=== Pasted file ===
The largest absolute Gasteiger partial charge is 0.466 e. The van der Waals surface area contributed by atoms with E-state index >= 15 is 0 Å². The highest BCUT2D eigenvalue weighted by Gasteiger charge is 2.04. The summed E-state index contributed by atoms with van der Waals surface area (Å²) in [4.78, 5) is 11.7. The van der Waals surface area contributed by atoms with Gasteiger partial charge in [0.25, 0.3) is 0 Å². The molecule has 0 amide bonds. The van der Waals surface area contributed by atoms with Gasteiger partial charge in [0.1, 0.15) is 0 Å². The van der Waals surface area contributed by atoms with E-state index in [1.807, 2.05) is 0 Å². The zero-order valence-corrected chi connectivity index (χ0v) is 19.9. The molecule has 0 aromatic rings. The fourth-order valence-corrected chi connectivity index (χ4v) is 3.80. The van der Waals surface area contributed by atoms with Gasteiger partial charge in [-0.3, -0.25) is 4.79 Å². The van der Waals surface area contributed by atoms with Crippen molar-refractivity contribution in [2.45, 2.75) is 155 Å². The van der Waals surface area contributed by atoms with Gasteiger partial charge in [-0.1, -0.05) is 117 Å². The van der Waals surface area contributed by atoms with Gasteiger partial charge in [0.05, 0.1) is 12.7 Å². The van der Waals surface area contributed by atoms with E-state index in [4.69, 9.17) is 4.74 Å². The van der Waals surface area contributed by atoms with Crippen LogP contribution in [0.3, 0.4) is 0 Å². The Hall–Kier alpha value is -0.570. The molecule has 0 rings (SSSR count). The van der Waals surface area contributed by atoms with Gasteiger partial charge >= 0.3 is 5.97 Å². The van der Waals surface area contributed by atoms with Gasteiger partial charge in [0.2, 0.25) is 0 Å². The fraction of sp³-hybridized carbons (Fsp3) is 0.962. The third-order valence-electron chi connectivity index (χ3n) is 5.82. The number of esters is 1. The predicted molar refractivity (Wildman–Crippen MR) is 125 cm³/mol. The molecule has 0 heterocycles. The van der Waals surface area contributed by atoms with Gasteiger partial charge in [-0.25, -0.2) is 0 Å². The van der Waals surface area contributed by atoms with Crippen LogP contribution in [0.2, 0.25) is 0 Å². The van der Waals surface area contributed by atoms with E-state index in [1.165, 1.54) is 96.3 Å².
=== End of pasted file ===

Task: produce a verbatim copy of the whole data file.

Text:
The largest absolute Gasteiger partial charge is 0.466 e. The van der Waals surface area contributed by atoms with E-state index >= 15 is 0 Å². The highest BCUT2D eigenvalue weighted by Gasteiger charge is 2.04. The summed E-state index contributed by atoms with van der Waals surface area (Å²) in [4.78, 5) is 11.7. The van der Waals surface area contributed by atoms with Gasteiger partial charge in [0.25, 0.3) is 0 Å². The molecule has 0 amide bonds. The van der Waals surface area contributed by atoms with Gasteiger partial charge in [0.1, 0.15) is 0 Å². The van der Waals surface area contributed by atoms with E-state index in [1.807, 2.05) is 0 Å². The zero-order valence-corrected chi connectivity index (χ0v) is 19.9. The molecule has 0 aromatic rings. The fourth-order valence-corrected chi connectivity index (χ4v) is 3.80. The van der Waals surface area contributed by atoms with Gasteiger partial charge in [-0.3, -0.25) is 4.79 Å². The van der Waals surface area contributed by atoms with Crippen molar-refractivity contribution in [2.45, 2.75) is 155 Å². The van der Waals surface area contributed by atoms with Gasteiger partial charge in [-0.1, -0.05) is 117 Å². The van der Waals surface area contributed by atoms with Gasteiger partial charge in [0.05, 0.1) is 12.7 Å². The van der Waals surface area contributed by atoms with E-state index in [4.69, 9.17) is 4.74 Å². The van der Waals surface area contributed by atoms with Crippen LogP contribution in [0.3, 0.4) is 0 Å². The Hall–Kier alpha value is -0.570. The molecule has 0 rings (SSSR count). The van der Waals surface area contributed by atoms with Gasteiger partial charge >= 0.3 is 5.97 Å². The van der Waals surface area contributed by atoms with Gasteiger partial charge in [0.2, 0.25) is 0 Å². The fraction of sp³-hybridized carbons (Fsp3) is 0.962. The third-order valence-electron chi connectivity index (χ3n) is 5.82. The number of esters is 1. The predicted molar refractivity (Wildman–Crippen MR) is 125 cm³/mol. The molecule has 0 heterocycles. The van der Waals surface area contributed by atoms with Gasteiger partial charge in [-0.25, -0.2) is 0 Å². The van der Waals surface area contributed by atoms with Crippen LogP contribution in [0.2, 0.25) is 0 Å². The van der Waals surface area contributed by atoms with E-state index in [1.165, 1.54) is 96.3 Å².